3000275.mp4 (191.63 MB)

VATS Resection for Extralobar Pulmonary Sequestration With a Large Aberrant Artery After Endoluminal Stenting and Plug Occlusion

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posted on 2019-06-17, 17:18 authored by Gopal Singh, Bianca Bromberger, Richard Green, Joshua R. Sonett


Pulmonary sequestration is a rare congenital lung malformation that more commonly occurs in the left lung, mainly near the lower mediastinum. It is rarely observed in adult patients. The authors present the case of a 57-year old man with a pulmonary sequestration with an abnormal large artery situated in the inferior pulmonary ligament. Twenty-four hours before the resection, this patient had endoluminal stenting (TEVAR) and plug occlusion to decompress the large aberrant artery.


This patient is a 57-year-old man and a former 25 pack year smoker, with a previous medical history of left bundle branch block and hypertension and a left lower lobe pulmonary mass found incidentally in 2008, who presented evaluation of lung mass. In 2008, when the left lower lobe mass was discovered, the patient underwent computed tomography (CT) guided biopsy, which returned negative for malignancy. This patient was followed for a few years with routine CT scans. Recently, he presented with a cough, intermittent fevers, and night sweats. He underwent a CT angiogram (CTA), which showed that the mass had increased in size and was supplied by an abnormally large artery branching from the descending thoracic aorta.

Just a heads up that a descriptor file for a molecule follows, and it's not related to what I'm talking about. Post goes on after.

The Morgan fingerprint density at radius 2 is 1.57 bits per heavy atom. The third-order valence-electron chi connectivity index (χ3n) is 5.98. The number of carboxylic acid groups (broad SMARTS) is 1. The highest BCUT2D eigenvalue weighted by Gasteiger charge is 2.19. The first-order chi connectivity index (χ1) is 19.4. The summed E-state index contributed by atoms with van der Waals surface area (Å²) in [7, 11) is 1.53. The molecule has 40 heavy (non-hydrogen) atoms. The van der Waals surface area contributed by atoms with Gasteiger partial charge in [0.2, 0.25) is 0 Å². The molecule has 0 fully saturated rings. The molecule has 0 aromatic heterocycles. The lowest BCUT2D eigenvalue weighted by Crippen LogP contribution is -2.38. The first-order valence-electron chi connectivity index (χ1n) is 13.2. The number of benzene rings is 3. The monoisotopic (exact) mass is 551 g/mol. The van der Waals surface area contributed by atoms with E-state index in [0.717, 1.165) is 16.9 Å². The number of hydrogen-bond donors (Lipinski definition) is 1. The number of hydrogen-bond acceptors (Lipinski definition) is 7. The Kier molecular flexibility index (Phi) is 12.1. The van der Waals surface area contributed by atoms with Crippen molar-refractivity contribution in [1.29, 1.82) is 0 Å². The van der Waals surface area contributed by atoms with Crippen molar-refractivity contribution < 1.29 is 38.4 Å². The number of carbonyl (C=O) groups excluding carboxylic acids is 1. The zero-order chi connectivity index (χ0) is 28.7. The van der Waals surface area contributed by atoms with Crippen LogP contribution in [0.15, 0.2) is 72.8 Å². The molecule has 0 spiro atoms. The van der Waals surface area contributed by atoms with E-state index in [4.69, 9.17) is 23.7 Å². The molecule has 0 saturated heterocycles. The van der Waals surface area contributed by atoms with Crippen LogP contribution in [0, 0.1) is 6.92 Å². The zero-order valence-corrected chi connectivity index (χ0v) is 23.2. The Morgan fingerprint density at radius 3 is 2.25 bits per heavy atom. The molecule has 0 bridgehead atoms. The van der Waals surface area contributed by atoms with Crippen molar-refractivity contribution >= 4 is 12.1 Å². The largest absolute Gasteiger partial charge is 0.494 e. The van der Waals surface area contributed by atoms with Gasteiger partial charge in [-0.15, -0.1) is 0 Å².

In anticipation of the planned resection, this patient had distal plug occlusion of the aberrant artery and endoluminal stenting of the thoracic aorta to decompress the vessel. The next day, he underwent a video-assisted thoracoscopic resection of the sequestration along with the aberrant artery as narrated in this video. The resection and postoperative course of this patient was uncomplicated.


The use of endoluminal stents and plug occlusion is helpful in decompressing aberrant vessels, allowing for safe resection. Pulmonary sequestration is a rare disease, and missed diagnosis and misdiagnosis are very common in these patients. CTA, 3D reconstruction, and other angiography techniques should be used when there is suspicion of such a condition.

This educational video was originally presented during the STSA 65th Annual Meeting. This content is published with the permission of the STSA. For more information on the STSA and its next Annual Meeting, please click here.


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